After all the arguing, the shambles itself. Kicking off the 2022 World Cup in Qatar was supposed to bring relief to Fifa and the organisers, as the hypnotic effects of that big green rectangle massaged away all the worries about dead migrant workers, women’s rights, laws against LGBTQ+ people, the right to protest. Finally Gianni Infantino could have his wish, that for ninety minutes at least we would all stick to sports.
It could be gratifying, if it wasn’t so predictable and frustrating, to see the egotism of Qatar’s late decision to move their tournament opener to its own special day of celebration immediately revealing their $200bn and more of expenditure as simplistic folly. The frustrating part is that so much money could have done some good for the world, something lost on anyone chastising Joe Lycett for escalating his bargain with David Beckham and pretending to put a paltry ten grand, by Qatari and Fifa and football standards, through a wood chipper.
The gratifying part is Qatar’s discovery, alongside Infantino, of something that might (and might not) have dawned on Elon Musk in recent weeks since he bought Twitter for $44bn. That one thing your billions will buy, in this social media era, is the ability for other people to see you clearly for who you are. And that what it never buys you is an answer to the question, ‘Why are they laughing at me?’ That one you have to work out for yourself.
The World Cup was meant to show off Qatar’s sporting prowess to the world, but after investing billions into their state sporting legacy, mainly through the phenomenal facilities and continent-sweeping pick and discard selection processes of Aspire Academy, they ended up just showing their arses in their big match against Ecuador. They’ve spent untold fortunes since 2004, all towards promoting the greater glory of Qatar through sport, and after buying the biggest stage for the football team they were producing, they put on it a troupe of amateurs who looked embarrassingly out of depth from the first minute. It shouldn’t be embarrassing for the players; the team won the Asian Cup in 2019 and nerves must have played their part. But for the people who spent nearly two decades creating the pressure that inevitably turned doubtful ability into failure, there should be nothing but shame.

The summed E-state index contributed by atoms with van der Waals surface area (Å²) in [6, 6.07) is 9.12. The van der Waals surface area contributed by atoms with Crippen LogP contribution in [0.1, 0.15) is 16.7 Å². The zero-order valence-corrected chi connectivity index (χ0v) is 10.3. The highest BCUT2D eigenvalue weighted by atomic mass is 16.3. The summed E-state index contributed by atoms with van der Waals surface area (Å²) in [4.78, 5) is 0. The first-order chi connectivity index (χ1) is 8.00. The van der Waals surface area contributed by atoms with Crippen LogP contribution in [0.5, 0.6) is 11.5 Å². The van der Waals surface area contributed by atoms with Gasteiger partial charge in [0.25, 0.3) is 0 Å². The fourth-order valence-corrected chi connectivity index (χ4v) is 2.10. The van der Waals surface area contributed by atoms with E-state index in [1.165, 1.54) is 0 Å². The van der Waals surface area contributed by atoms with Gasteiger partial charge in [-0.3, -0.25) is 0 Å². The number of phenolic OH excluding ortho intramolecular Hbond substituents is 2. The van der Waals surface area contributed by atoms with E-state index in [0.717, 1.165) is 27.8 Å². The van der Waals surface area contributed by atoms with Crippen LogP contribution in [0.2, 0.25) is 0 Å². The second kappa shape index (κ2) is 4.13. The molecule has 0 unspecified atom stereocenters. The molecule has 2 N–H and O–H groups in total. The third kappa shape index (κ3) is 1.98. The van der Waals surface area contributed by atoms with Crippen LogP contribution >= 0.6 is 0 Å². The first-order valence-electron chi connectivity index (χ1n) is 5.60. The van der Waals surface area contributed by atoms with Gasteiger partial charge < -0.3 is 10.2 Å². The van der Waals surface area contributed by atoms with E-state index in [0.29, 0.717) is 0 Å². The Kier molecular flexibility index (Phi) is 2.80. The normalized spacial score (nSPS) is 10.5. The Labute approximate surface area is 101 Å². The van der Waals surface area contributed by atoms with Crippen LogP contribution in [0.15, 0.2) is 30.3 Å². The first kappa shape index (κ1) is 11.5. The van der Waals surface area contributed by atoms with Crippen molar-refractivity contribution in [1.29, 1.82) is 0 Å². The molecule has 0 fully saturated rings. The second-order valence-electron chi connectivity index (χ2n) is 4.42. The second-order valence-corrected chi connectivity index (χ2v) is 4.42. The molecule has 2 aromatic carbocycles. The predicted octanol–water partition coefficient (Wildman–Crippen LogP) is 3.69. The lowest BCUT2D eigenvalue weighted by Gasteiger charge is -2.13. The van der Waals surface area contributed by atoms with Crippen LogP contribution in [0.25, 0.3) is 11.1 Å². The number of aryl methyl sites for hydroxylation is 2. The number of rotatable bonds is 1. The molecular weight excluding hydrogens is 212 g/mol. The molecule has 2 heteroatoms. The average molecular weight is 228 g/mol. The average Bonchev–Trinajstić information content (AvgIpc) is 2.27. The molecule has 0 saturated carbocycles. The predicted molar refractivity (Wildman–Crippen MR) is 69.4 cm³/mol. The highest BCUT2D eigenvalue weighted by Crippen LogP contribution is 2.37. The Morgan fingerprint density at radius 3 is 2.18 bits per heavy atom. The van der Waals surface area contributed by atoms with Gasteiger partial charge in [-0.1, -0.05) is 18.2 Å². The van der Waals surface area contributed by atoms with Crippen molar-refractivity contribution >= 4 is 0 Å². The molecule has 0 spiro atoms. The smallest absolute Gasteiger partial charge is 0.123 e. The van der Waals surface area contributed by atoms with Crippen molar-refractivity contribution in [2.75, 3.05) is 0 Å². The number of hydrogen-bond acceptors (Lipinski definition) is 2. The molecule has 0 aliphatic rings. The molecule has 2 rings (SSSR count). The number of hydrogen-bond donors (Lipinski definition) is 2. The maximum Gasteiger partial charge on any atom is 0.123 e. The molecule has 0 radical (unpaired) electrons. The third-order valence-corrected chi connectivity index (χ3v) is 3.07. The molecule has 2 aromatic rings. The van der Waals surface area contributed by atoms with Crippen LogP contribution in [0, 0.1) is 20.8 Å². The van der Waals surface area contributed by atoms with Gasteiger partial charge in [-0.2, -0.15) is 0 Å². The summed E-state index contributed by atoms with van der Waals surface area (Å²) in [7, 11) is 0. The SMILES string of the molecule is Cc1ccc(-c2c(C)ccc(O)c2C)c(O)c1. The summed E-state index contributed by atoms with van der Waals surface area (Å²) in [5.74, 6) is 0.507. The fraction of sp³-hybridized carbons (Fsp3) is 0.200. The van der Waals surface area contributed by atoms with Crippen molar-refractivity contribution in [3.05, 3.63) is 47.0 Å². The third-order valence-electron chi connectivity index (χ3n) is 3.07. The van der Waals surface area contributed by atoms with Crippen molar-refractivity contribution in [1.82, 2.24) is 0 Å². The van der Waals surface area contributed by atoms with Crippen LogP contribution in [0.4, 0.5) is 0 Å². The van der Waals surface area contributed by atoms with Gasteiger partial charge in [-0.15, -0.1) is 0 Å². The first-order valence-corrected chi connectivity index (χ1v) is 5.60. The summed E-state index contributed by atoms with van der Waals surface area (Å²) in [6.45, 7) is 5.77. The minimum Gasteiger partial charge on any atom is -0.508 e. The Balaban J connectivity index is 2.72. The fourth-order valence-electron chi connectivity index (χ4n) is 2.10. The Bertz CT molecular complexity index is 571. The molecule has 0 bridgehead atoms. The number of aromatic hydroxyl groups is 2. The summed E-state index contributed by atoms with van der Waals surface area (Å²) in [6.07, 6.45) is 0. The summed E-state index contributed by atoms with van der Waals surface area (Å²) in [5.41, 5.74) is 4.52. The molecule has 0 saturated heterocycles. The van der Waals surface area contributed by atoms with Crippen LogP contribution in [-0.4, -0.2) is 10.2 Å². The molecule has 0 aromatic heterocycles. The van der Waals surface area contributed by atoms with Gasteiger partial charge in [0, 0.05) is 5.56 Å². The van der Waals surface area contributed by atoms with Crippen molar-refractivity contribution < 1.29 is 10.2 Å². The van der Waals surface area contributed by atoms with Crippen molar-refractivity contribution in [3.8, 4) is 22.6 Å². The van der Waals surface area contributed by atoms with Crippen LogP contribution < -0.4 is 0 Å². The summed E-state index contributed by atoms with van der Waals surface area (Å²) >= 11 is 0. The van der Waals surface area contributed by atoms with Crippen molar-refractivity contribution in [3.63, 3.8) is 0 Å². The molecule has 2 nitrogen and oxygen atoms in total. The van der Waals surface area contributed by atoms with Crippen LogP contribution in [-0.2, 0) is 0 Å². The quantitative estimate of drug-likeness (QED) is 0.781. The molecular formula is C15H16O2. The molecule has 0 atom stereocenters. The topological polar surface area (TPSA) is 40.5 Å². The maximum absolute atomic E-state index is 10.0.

Our own Leeds United are complicit here, although we’ve never been sure to what extent. Aspire Academy’s director-general, Ivan Bravo, joined Leeds United’s board shortly after Andrea Radrizzani’s takeover, and the club promoted the link-up with Aspire. Concretely, Ouasim Bouy and Yosuke Ideguchi were bought by Leeds and loaned across the Aspire network to Cultural Leonesa in Spain. Mysteriously, there were reports and a listing on Transfermarkt saying we did the same with Yuta Toyokawa and the Belgian branch, KAS Eupen, and although a statement on Eupen’s website said, ‘transferred from Japanese second division club Fagiono Okayama to Leeds United. The English second division club then loaned Yuta Toyokawa to KAS Eupen’, this was never confirmed by Leeds.
And, vaguely, there were promises of what being part of the Aspire network would mean for Leeds. Aspire would provide ‘insight in fields such as academy and youth development, performance analysis and sport science’, according to Leeds United’s statement. Chief executive Angus Kinnear added, “This is an exciting partnership for Leeds United, you only have to look at the quality of the programme and facility in Qatar to realise that having access to the Aspire Academy is going to be beneficial to our long term vision for the club.”